Viparita Karani Yoga
The name comes from the Sanskrit words viparita meaning “inverted” or “reversed”, and karani meaning “doing” or “making” and asana (आसन; āsana) meaning “posture” or “seat”.
This posture is putting the legs up against the wall, and is a very gentle way to do an inversion. It brings blood to the head and heart; and it can be practiced by those who are not inverting (such as those with high blood pressure or those on their menstural cycle.)
Practice of Viparita Karani (Upside Down Pose)
• Fold a sticky mat up in half and place it up against a wall. Fold a blanket up and place it on top.
• Place the bolster slightly way from the wall to leave room for the buttocks to drape down.
• If necessary, adjust the height, either by adding a blanket or replacing the bolster with 1-3 folded blankets. The ideal is that the pelvis be horizontal and the trunk and shoulders hang down allowing the chest to open. Adjust the height to your needs. You can also go the other way, with a lower lift under the pelvis, or even with just the legs up the wall and the pelvis flat on the floor.
• Either come several inches away from the set-up, tuck the head under and roll carefully onto the padding with the legs up the wall; or sidle up to the padding, and swing the legs up the wall. If you cannot have the backs of the legs against the wall without the pelvis tucking up toward the ceiling, or if the legs will not stay up, then move a little further away from the wall as necessary.
• Roll the shoulders under and lift and open the chest.
• Rest the backs of the hands on the floor. Hold this position for several minutes.
• To come out of the pose, either bend the knees and come into Baddha Konasana (Bound Angle Pose) or Sukhasana (Comfortable Pose) up the wall. If in Sukhasana (Comfortable Pose), be sure to change the crossing of the legs and do the other side as well. Rest there for a moment.
• Press yourself off the padding until the hips rest on the floor. Stay here for a moment.
• Roll over onto the right side and press yourself up.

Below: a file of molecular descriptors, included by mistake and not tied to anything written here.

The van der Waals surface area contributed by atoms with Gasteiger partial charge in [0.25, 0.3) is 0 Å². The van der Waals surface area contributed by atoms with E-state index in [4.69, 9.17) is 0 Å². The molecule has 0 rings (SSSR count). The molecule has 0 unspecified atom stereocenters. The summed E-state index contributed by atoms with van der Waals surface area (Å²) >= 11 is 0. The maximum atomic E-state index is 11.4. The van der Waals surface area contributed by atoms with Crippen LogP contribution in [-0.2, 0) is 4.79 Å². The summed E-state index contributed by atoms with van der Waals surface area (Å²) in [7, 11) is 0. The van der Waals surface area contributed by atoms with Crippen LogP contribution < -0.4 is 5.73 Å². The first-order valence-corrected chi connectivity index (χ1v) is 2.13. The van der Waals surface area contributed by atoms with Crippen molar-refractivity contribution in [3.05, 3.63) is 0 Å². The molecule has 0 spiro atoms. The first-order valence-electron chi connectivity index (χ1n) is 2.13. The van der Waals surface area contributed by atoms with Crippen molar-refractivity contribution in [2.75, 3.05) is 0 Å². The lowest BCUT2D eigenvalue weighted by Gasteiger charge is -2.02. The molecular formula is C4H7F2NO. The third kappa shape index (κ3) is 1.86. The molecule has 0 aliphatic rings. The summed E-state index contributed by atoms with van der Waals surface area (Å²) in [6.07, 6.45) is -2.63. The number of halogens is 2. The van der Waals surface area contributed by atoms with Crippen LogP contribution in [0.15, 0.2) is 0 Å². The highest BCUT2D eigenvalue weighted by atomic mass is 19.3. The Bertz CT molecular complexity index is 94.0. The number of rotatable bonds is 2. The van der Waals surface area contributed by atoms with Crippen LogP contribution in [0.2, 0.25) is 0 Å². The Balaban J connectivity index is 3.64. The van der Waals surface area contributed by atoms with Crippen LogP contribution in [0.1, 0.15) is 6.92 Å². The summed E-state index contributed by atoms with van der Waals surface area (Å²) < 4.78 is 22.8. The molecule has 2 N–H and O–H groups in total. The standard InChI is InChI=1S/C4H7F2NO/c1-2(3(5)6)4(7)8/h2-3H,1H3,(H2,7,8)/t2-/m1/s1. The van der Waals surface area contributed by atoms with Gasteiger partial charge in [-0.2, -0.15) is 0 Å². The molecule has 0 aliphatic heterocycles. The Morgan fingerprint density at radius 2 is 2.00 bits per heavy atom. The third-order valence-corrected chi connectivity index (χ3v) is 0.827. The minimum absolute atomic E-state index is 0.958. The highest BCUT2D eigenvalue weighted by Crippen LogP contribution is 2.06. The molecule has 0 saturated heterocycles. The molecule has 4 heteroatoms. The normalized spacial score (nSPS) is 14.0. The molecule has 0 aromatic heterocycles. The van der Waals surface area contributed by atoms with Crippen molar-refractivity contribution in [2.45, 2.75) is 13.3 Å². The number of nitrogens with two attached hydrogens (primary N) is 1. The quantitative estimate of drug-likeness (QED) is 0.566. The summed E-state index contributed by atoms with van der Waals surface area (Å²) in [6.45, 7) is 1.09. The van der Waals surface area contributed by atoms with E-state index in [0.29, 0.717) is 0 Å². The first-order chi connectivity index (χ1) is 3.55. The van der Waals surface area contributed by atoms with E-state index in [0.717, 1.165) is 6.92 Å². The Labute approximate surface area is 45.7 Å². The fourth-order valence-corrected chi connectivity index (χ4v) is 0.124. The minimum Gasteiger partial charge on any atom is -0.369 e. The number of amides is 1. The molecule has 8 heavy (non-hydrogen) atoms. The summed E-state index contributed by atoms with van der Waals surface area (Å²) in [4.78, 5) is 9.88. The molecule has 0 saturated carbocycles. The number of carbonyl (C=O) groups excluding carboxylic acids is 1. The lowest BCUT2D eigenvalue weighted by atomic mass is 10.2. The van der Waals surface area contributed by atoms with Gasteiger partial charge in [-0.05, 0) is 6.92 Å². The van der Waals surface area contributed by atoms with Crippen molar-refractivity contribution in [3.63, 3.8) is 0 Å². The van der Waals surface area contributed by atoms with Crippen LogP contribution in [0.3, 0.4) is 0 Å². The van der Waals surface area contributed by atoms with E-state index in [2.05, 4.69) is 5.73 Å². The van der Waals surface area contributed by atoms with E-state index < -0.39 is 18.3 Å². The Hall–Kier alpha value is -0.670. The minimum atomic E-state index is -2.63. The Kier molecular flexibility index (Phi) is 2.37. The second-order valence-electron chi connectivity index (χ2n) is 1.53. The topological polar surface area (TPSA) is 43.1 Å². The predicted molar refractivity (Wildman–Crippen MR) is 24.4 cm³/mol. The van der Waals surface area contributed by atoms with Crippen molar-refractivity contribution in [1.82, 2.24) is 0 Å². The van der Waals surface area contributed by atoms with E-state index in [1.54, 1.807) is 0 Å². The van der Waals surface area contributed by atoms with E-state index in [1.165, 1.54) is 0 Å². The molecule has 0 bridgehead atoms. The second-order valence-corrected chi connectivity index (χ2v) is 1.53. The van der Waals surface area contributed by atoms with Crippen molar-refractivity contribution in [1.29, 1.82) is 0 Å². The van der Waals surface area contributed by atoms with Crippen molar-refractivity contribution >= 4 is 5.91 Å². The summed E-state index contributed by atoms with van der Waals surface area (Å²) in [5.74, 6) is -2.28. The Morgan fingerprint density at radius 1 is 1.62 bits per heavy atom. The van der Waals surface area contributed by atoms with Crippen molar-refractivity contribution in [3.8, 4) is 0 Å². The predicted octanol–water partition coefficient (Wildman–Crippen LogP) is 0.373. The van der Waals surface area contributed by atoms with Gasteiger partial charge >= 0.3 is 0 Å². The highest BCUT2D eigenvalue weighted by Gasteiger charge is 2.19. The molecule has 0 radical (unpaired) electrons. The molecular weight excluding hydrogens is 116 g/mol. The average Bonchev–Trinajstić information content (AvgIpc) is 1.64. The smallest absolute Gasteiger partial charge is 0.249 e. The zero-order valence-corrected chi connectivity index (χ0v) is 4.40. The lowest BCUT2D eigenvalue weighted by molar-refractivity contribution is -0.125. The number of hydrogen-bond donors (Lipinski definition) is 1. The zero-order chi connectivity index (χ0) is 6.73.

Benefits of Viparita Karani
- Relieves tired or cramped legs and feet
- Gently stretches the back legs, front torso, and the back of the neck
- Relieves mild backache
- Calms the mind
- Improves circulation as it sends blood and nourishment to the pelvis, heart and head.
- Improves brain function. As increase in blood flow to the brain brings an increase in oxygen. Like other organs, blood flow and oxygen help to revitalize and nourish the brain.
- Helps to stretch the back of the legs, the buttocks and the hips.
- Helps to open the chest (especially true when practiced with a bolster under the hips and middle back.) For some, this openess in the chest can have a positive impact on opening the lungs and sinuses.
- Calms the mind. As this pose can be practiced like a restorative resting pose, it helps to pull the senses inward. The brain and mind start to relax as thoughts start to slow down. When the mind is calmer, the body has an opportunity to heal.
- Stimulates the parasympathetic nervous system.
- Reduce grey hairs and wrinkles
Therapeutic use of Viparita Karani
- Digestive problems
- High and low blood pressure
- Mild depression
- Respiratory ailments
- Urinary disorders
- Varicose veins
- Menstrual cramps
- Premenstrual syndrome
Cautions for Viparita Karani
- Many teachers maintain that Viparita Karani is an inversion, and as such should be avoided during menstruation. Others though recommend the pose even during menstruation. Check with your teacher before performing this pose during menstruation.
- As with any inversion Viparita Karani should be avoided if you have serious eye problems, such as glaucoma. With serious neck or back problems only perform this pose with the supervision of an experienced teacher.
- If your feet begin to tingle during this pose, bend your knees, touch your soles together, and slide the outer edges of your feet down the wall, bringing your heels close to your pelvis.